Counter Top 45 degree Home Cheap-O

I think I am about to embark on a DIY project involving removing my very old (40 year) 5/8" countertop with some pieces pre-made at my home store.
The pre-made pieces come in either right or left 45 degree angles or straight cuts.
I have a classic "L" so I think I will go with the 45s. The countertop measures nearly a perfect 10' and 6' at the longest dimension, making it a perfect for the stuff "off the rack".
I know there is a kit that you have to get to snug up that 45 angle, but are there any other precautions from this crowd I need to be aware about?
I'll need to cut a hole for a sink, and one for a gas cook top, too.
Additionally I think I might need to support it on one side at the end, over the dishwasher. As the dishwasher is holding it up that end right now.
It really is overdue, and truthfully it's a stop gap until I can afford to do cabinetry et al.
Thanks in advance,
-Mr. Curious
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On Thu, 19 Jan 2006 21:16:27 -0500, "ng_reader"

How square are your walls?
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i've hardly done this but i'd fit cleats in wherever there is no (cabinet) support under the counter. if there's not enough wood in the wall to screw cleats to, then you could support cleats with vertical 1x (3/4 inch thick) run down to the floor (and you can screw your vertical into 'bottom plate' http://www.hometime.com/Howto/projects/framing/frame_7.htm )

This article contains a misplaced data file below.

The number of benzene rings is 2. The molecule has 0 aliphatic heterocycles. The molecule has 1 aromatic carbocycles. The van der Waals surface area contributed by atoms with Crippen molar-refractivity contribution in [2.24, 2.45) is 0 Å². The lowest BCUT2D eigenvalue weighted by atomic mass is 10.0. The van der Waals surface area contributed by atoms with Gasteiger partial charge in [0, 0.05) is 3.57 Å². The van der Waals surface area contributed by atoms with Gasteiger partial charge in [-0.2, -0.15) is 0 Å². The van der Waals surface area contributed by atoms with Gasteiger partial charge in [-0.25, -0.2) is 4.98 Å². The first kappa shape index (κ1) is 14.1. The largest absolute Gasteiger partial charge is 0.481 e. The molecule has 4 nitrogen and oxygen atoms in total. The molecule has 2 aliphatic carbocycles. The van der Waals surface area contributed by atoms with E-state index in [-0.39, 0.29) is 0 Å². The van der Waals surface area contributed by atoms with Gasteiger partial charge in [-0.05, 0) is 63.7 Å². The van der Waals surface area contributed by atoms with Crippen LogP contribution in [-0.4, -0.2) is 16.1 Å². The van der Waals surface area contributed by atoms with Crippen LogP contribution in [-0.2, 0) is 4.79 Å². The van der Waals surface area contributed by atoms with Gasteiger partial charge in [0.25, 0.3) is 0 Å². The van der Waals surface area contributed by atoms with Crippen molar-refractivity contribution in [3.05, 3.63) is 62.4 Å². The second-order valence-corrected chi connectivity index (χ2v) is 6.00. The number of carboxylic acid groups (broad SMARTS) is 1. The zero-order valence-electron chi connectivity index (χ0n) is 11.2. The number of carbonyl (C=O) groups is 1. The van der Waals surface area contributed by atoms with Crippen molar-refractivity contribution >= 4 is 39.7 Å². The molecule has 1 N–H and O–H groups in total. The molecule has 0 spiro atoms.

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Alright, thanks for the link.
I do have a book that I got on ebay that is helpful, too.
Taunton's Remodeling a Kitchen.
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if that beautiful countertop project will make your old kitchen sink bases and cupboards look shabby, think bigger. a nice messy demo of the entire kitchen at once will motivate you to complete the job promptly.
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Well that's true but I cannot afford appliances and cabinetry just to get a new sink and faucet and countertop.
So, yes, that would be ideal, but I don't think I will trip over $5000 any time soon.
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Here's some stuff:
The hardware that you buy for the countertops to snug them up is shit. The particle board that the countertop is on is pretty shitty too. These two things work in perfect disharmony upon trying to cinch them together. The board crumbles, the brackets starts to walk out of groove.
The groove is milled out for a much meatier contraption, Look for that.
Glue worked fine.Nice pasty thing.
Little hard trimming down the Formica with my circ saw. Clipped off some stuff it should not. Maybe be more careful, or not let my brother in law have the saw next time.
That's it.
Major issues with plumbing. I wish I had just gone with PVC. And still will. Spent about $50 on metal stuff, and I have a drip on the P trap, that I don't anyone could ever fix. My piping is butting against the "Y" union, In any event, I need help.
Actually still not done. But almost.